Another Round of Water

Water—it’s pretty important. It covers 71% of the Earth’s surface and makes up roughly 60% of a person’s body weight. We are constantly reminded to drink plenty of it on hot days and when exercising. But, why is water so important to our well-being? How do we know when we need to drink water, and how much we should drink each day? Simple questions, right? But, it’s often the simple things that get overlooked.


Water: What’s the deal?

Water does more than simply quench thirst. It cleanses the body of toxins by flushing them out of our systems. It also acts as a transport system to get nutrients to the cells that make up the body. Water even regulates body temperature, protects joints, and aids in the maintenance of a healthy spine. Between each vertebra that makes up the spine there are intervertebral discs that act as cushions to protect the spine from the strain and stress of daily activities and even the pressure from gravity itself. Water is a key ingredient to allowing these mini-shock absorbers to do their jobs. With hydration from water, these intervertebral discs gain more cushion and elasticity, allowing for better protection for the joints of the spine against wear and tear. So, the more water we drink, the more hydrated our intervertebral discs can become, and the more protection they can provide against degeneration of our joints and spines.


How much water should I drink today?

According to the Institute of Medicine, men should aim to drink about 3 liters of water each day (that’s 13 cups), and women should drink close to 2.2 liters every day (9 cups of water). Other research indicates that dividing your body weight in half will give you the number of ounces of water to drink on a daily basis. By the time you start to feel thirsty and get that dryness in your mouth, your body is already mildly dehydrated and you’ve lost 1-2% of your body’s water supply. So, it is important to drink throughout the day, particularly leading up to, during, and following physical activities.

The amount of water and hydration each person needs everyday must be gauged on an individual basis. Activity levels, temperatures, and level of health all must be taken into account when determining the optimum amount of water a person should consume daily. Water is lost through urination, respiration, and sweating, among other avenues, and must be replenished constantly.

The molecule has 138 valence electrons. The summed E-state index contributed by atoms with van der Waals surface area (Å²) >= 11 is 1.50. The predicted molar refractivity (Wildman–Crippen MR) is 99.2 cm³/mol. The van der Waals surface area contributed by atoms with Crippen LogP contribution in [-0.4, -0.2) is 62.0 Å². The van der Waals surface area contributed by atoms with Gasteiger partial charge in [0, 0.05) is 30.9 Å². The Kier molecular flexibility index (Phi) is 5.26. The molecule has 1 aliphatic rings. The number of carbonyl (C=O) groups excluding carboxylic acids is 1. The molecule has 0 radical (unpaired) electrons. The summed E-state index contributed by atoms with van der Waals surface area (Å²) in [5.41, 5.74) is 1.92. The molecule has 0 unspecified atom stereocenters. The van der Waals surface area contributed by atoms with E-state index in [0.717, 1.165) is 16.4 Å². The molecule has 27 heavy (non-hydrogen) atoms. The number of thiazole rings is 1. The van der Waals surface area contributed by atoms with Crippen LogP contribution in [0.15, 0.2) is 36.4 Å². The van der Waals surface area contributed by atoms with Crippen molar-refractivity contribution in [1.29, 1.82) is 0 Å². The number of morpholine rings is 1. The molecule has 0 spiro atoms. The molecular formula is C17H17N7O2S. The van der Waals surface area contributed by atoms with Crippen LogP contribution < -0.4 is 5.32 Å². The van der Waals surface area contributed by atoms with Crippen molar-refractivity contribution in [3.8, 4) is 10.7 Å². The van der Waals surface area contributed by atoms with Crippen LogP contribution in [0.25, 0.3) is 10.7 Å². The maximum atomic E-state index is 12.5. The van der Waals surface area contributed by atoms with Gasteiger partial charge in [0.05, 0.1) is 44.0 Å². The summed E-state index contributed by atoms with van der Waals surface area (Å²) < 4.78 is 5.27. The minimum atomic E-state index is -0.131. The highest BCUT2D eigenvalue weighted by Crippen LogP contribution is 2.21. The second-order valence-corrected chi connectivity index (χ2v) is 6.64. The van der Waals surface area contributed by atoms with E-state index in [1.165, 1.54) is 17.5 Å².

How should I hydrate when I’m exercising?

When it comes to exercise, it is good to start hydrating a few hours beforehand, and drink 2-3 glasses of water prior to the activity. The American College of Sports Medicine also recommends the consumption of drinks with sodium and potassium (electrolytes) prior to activity, and even eating a salted snack. This encourages the intake of more fluids and increases water retention. It is also recommended to drink 1 glass of water every 15-20 minutes while engaging in the activity. Muscle cramping during exercise can be a sign of dehydration and loss of electrolytes.

Following exercise, people are also encouraged to drink 2-3 more glasses of water or a sports drink to rehydrate and replenish the lost electrolytes. Sports drinks can usually be diluted though, to lower the sugar content per drink. Again, this also depends on the level of activity and the amount of sweat produced while participating. It is a good idea to talk with a health care professional to figure out the perfect ratio of water to electrolyte balance you need with your activity level and body make up.


Is it possible to have too much of a good thing?

Just as a person can be dehydrated, one can also become overly hydrated. Although this is rare, it does occur. When participating in physical activities, particularly endurance activities (like triathlons and marathons), we sweat, and this causes a loss of sodium. If too much water is taken in, without replenishing those lost electrolytes, this over hydration can occur, causing dilution of electrolytes in the blood stream and an inability of the kidneys to excrete the excess water. Symptoms of this condition are similar to dehydration with the onset of nausea or vomiting, headache, fatigue, muscle weakness, etc. Balance of water and electrolytes is key when carrying out physical activities.


Alcohol and soda are fluids. Do they hydrate?

Unfortunately alcohol and caffeinated beverages actually increase dehydration, and are therefore counterproductive when working towards proper hydration.


Is water the only way to hydrate?

Up to 20% of daily hydration comes from the foods we eat. For instance, watermelons and tomatoes are 90% water.


Wrapping it up…

So, a balanced intake of water is pretty important to allow for optimal athletic performance and overall maintenance of health and function ability. Again, everyone’s ideal amount of daily water intake differs to an extent, so don’t hesitate to ask your health care provider what is right for you.

If you ever have any questions or would like more information on anything I discuss in this forum, don’t hesitate to contact me. Our office phone number is 636-244-5223, and our e-mail is

Thanks for reading.



Abby Scheer, D.C.

Don’t judge each day by the harvest you reap, but by the seeds that you plant.
— Robert Louis Stevenson